Former Tennessee Supreme Court Chief Justice Gary Wade, now Dean of the Duncan School of Law at Lincoln Memorial University, spent some time discussing the death penalty in front of the Rotary Club of Farragut last Wednesday. It was a timely talk.
Wade, a judge for 28 years, talked about a death penalty case making the news these days – the Billy Ray Irick case. This case, Wade said, is a textbook case that the “warehousing” of prisoners sentenced to the death penalty is more economical than trying to carry out executions.
With all of the appeals involved with the death penalty these days, Wade said it is more economical for the state to keep prisoners jailed for life. “That is more cost effective when you consider the cost of the appeals process,” he said, citing the Irick case as one prisoner who has been fighting his sentence for 32 years. “He raped and murdered a 7-year-old girl in 1985 and is still filing appeals,” he said.
In 1986, Irick, now 59, was convicted and sentenced to death with then Knox County Criminal Court Judge Jimmy Duncan presiding over the trial.
The state has said that Irick would be executed on Aug. 9.
Now, the Tennessee Supreme Court should delay his execution so an appeals court can hear a case challenging the state’s lethal injection protocol, Irick’s attorneys argued in a motion this past Monday. Absent this, he has no remaining legal options.
He’s also one of 33 death row offenders in Tennessee challenging the state’s lethal injection process.
“They begin with the trial and end with the appeal to the Tennessee Supreme Court,” Wade said. “And then within a year, there’s a post-conviction review again beginning in the trial courts and going through the Court of Criminal Appeals and ultimately the state Supreme Court. And that simply takes some time. Then, the whole process repeats in the federal courts.”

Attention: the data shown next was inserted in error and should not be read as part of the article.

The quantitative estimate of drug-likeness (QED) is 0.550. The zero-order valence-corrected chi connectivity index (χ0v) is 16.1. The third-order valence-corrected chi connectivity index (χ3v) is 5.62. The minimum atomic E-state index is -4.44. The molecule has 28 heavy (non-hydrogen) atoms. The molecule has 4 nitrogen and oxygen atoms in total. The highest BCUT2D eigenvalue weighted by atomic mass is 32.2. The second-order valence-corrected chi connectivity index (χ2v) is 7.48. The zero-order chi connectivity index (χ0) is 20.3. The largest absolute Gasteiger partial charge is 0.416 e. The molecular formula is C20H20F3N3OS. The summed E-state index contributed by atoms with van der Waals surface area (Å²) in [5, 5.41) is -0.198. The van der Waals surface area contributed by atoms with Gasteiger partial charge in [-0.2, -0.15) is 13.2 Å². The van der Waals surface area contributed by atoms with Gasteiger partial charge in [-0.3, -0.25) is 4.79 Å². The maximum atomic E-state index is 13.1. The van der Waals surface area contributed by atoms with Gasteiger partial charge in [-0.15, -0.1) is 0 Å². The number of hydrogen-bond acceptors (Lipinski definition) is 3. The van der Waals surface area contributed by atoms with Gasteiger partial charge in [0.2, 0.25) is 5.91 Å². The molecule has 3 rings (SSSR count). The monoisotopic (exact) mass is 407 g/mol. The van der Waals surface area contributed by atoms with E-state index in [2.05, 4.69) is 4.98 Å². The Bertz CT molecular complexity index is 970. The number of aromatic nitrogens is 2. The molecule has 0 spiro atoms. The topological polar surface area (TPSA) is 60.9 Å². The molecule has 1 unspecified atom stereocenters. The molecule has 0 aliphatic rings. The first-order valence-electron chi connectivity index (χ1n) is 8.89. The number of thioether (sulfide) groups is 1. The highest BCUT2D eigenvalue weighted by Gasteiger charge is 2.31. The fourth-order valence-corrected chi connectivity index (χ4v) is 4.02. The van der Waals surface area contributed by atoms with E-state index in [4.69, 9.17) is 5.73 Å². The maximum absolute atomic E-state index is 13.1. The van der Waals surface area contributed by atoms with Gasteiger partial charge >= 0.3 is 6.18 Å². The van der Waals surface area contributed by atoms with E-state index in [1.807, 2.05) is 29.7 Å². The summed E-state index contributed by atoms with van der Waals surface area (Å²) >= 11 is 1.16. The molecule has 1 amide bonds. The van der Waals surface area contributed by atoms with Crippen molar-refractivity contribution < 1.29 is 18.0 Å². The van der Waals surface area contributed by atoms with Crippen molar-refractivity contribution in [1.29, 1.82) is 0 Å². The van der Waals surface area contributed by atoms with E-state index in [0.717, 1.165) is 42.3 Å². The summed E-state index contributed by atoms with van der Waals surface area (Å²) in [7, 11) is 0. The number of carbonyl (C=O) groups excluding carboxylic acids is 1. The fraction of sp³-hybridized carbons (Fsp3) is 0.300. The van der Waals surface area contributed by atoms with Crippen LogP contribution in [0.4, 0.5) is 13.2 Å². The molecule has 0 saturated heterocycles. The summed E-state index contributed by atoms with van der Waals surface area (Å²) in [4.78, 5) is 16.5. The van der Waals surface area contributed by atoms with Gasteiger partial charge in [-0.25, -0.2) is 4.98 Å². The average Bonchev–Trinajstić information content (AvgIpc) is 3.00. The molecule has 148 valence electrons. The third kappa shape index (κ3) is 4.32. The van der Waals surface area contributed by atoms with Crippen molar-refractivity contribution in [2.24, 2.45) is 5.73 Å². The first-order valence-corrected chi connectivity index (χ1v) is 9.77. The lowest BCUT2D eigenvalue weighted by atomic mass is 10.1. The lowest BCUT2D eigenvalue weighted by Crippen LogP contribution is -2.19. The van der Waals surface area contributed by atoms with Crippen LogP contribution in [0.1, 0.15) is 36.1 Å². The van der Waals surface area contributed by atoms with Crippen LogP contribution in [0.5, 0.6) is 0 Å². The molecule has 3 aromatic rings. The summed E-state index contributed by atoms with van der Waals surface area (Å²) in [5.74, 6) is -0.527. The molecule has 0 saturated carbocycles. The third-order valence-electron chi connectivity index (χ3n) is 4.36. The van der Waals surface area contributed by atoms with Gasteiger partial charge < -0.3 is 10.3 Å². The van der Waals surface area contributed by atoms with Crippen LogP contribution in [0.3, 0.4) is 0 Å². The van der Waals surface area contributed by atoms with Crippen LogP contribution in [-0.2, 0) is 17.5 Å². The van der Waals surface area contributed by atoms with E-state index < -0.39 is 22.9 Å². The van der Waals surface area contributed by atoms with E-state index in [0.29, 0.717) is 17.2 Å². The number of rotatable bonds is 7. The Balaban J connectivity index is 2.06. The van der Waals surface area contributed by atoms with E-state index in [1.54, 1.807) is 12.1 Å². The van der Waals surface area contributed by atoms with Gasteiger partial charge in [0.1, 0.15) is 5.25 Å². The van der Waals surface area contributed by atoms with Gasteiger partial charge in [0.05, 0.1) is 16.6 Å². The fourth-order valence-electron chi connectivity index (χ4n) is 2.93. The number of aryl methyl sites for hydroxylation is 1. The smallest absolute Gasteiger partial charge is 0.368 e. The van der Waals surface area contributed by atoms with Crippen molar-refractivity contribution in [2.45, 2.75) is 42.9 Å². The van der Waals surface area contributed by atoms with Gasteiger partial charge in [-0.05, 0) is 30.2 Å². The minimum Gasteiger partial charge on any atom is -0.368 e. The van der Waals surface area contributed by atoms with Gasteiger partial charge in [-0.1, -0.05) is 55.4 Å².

Wade said that 31 states have the death penalty but four of them have declared a moratorium, so 27 states today use it. “Tennessee has always had the death penalty,” he said.
“But it’s been used off and on in Tennessee. The death penalty has no middle ground. You’re either for it or against it and 72 percent of Tennesseans favor the death penalty.”
The last execution was in 2009. He said the “eye for an eye and a tooth for a tooth” is the Biblical basis for the death penalty, but the Sermon on the Mount by Jesus seems to reject the death penalty with the comment by Jesus to “turn the other cheek.”
In a 2014 story, it was reported that Wade – appointed by former Democratic Gov. Phil Bredesen – heard a total of 21 death penalty cases and voted to uphold the death penalty in 18.
Farragut Rotary Notes
- Farragut Rotary’s Partner in Education is Ridgedale School and as we all know the new 2018-19 school year is just around the corner. Ridgedale’s Back to School Fair & Market to begin their year will be on Monday, Aug. 6, from 1-4 p.m. at the school off Oak Ridge Highway. Farragut Rotarians will be there to staff the popular hot dog stand and will be interacting with the students, faculty and others.
- And on the third Thursday of each month Farragut Rotary has a social event that draws between 15 and 20 members plus friends or spouses. This month the club’s Third Thursday will be a service opportunity on Aug. 16 when members will be working and helping families at “Laundry Love: Knoxville” with their laundry loads … washing, drying and folding. Rotarians also will be cooking hot dogs and helping with the kids. This event is sponsored by the club’s Family of Rotary committee. The fun begins at 6 and runs until 9 p.m. at the Bluewater Laundry at 3721 N. Broadway. Laundry Love: Knoxville is a program operated by Neighboring Knoxville, designed to ease the burden of laundry care for struggling families. Everything is free for the families served.